In Slated, you’ve written adisturbing dystopian thriller. What is it that drew you to this genre?
As a reader, what gets me to pick up a book like this is the what if behind the world created in the story. What if teens can be unwound, every part of them kept alive so they aren’t ‘dead’? (Unwind, by Neil Shusterman). What if you had to choose between living forever, or having children? (The Declaration, Gemma Malley). What if instead of punishing criminals they could have their memories wiped, and start all over again? (Slated)
But as a writer, to me story always begins and ends with character. I never set out to write to a genre. Slated began from a dream I had: a girl running, terrified, on a beach. Somehow I knew the moment I put pen to paper early that morning, half awake, that there was power in her story and where it would take me. But it was always from inside her. The story and the world grew from there.
Why do you think that there is such interest in dystopian fiction at present?
Dystopian novels have always been a part of the literary landscape, yet there is no denying they are big now – particularly with the recent success of the Hunger Games film. But is it YA readers recognizing dystopian worlds as their own and clamouring to consume them that is behind the rise of dystopian fiction? Or is it authors being driven to write it as a reaction to their fears about the world and its future, along with a good dose of publishing industry hype, desperate to create the next big thing after wizards and vampires? For myself I don’t buy into that. Hype may get you to pick up a book, but it doesn’t make you love it and want more.
I can speculate how/why my unconscious mind taps into dark, future places, but at the end of it, to me the appeal of stories like Hunger Games, Divergent, How I Live Now to name a few, is all about character, and story. The ‘what if’ of the world created may be what gets me to pick up the book in the first place, but it is Katniss, Tris and Daisy that keep me there. Take an interesting character, put them in an impossible situation – and have them do something. Even if it doesn’t work out – at least, not at first. Surviving impossible odds in a dark world isn’t pessimistic to me at all: it is full of hope.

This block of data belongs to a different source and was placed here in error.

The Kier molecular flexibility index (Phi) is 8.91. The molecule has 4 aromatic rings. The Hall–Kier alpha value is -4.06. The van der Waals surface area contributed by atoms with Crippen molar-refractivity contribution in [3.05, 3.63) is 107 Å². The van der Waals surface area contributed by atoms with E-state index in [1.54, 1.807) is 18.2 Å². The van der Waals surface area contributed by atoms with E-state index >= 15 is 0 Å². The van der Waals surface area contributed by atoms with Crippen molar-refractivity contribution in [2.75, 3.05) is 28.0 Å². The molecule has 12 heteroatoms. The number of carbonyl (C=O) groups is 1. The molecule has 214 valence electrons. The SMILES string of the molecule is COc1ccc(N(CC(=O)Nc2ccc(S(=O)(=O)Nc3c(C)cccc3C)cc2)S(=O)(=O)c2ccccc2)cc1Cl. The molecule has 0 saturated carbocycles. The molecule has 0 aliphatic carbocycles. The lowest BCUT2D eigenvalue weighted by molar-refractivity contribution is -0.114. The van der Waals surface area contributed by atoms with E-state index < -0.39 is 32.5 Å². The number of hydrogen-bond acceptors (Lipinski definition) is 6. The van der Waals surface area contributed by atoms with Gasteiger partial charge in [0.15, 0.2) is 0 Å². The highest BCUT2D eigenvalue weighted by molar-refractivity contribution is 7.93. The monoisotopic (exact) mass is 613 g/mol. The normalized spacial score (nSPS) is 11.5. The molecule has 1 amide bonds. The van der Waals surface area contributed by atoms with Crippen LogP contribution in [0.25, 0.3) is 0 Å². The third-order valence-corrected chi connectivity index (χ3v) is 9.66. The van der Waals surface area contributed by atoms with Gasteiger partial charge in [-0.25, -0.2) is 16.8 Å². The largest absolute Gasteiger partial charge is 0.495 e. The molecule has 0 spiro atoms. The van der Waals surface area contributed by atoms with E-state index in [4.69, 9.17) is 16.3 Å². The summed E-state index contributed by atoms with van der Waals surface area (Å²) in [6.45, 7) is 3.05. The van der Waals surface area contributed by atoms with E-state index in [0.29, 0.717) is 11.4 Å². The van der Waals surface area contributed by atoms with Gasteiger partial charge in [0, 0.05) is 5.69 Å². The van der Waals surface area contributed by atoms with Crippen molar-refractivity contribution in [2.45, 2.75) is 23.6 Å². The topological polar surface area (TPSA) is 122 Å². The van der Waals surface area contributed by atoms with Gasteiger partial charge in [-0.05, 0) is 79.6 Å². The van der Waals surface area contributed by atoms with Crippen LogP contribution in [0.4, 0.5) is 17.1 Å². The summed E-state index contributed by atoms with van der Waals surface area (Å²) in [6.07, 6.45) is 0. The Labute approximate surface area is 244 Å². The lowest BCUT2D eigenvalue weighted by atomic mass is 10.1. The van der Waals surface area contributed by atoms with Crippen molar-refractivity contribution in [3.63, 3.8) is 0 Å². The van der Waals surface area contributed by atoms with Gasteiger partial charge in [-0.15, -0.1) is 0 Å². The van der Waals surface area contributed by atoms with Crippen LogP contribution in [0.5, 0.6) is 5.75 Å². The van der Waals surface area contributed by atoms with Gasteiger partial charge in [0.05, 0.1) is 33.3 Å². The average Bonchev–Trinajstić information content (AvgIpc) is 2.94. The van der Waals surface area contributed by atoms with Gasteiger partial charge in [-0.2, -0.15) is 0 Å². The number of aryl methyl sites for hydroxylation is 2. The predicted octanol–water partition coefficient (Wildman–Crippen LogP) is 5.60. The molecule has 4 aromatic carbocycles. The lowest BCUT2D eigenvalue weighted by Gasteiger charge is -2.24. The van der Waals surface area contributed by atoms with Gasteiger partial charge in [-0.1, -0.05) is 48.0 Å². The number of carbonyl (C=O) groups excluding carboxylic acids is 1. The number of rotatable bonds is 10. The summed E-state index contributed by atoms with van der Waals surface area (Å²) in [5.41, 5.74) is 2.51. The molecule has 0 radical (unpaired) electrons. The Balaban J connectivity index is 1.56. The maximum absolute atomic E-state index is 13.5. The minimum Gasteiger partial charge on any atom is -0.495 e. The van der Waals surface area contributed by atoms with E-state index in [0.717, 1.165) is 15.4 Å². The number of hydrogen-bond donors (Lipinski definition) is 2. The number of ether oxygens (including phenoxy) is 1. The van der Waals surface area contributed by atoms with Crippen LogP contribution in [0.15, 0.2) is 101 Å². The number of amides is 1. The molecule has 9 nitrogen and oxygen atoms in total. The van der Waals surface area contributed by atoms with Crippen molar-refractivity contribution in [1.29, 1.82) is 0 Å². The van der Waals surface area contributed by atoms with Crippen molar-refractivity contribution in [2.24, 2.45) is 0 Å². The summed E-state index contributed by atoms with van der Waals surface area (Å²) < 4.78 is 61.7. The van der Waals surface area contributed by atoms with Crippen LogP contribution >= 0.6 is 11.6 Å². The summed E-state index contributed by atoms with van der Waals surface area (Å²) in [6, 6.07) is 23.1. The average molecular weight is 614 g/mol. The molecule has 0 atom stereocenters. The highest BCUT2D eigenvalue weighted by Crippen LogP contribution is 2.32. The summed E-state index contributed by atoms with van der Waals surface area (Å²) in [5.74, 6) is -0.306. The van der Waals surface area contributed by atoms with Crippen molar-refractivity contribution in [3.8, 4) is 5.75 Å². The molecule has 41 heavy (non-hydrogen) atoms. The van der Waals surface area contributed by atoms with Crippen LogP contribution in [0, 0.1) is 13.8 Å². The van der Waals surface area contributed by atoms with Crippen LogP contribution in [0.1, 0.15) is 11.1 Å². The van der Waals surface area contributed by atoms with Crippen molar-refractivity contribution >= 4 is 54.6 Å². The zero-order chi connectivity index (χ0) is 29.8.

Are there particular pitfalls you have to be aware of in writing futuristic thrillers? What advice would you give to other people writing in this genre?
The world you create must feel real and believable to readers: you need to know it inside out, yet be sparing in details – only revealing what readers need to know when they need to know it. Slated is set in a near future UK, in 2054, so it is a recognizable world: the feeling that it could be just a few steps away from familiar reality is, to me, the key to making it chilling
Slated is your first book – what are you most pleased with about it?
Holding your first book in your hands: I can’t find the words for how that feels! What I’m most pleased about is probably a bit like trying to say why you love your children: some part of you knows they aren’t perfect, but they’re part of you. But I think if I had to pick one thing I’d say Kyla’s voice: she always had such a clear presence in my mind. She is real to me, so I hope she is real to readers.
And although I can’t take much credit for it, I absolutely love the cover!
You moved house a lot as a child, and indeed have moved around a lot as an adult too. You say this has influenced your writing – in what way?
I was born in France, my dad in the Netherlands, my mum in Canada to Finnish parents. I’ve lived all over Canada and Australia and now in England. In many ways, Kyla’s quest in Slated is a search for identity: how do you know who you are when memories are stripped away? When all the usual markers of where you belong – family, background, shared history – are gone? That sense of dislocation is part of me, and it is part of Kyla. After all, trying to work out who you are and where you fit in the world is kind of what it is all about.
There has to be a sequel to Slated! Is this already written?
Fractured is very nearly finished! It will be out in the UK in May 2013, published by Orchard Books. In it Kyla has to make a stand for what she believes in: the stakes are high. Understanding her past and how she got where she is now hold the key to any chance of a future.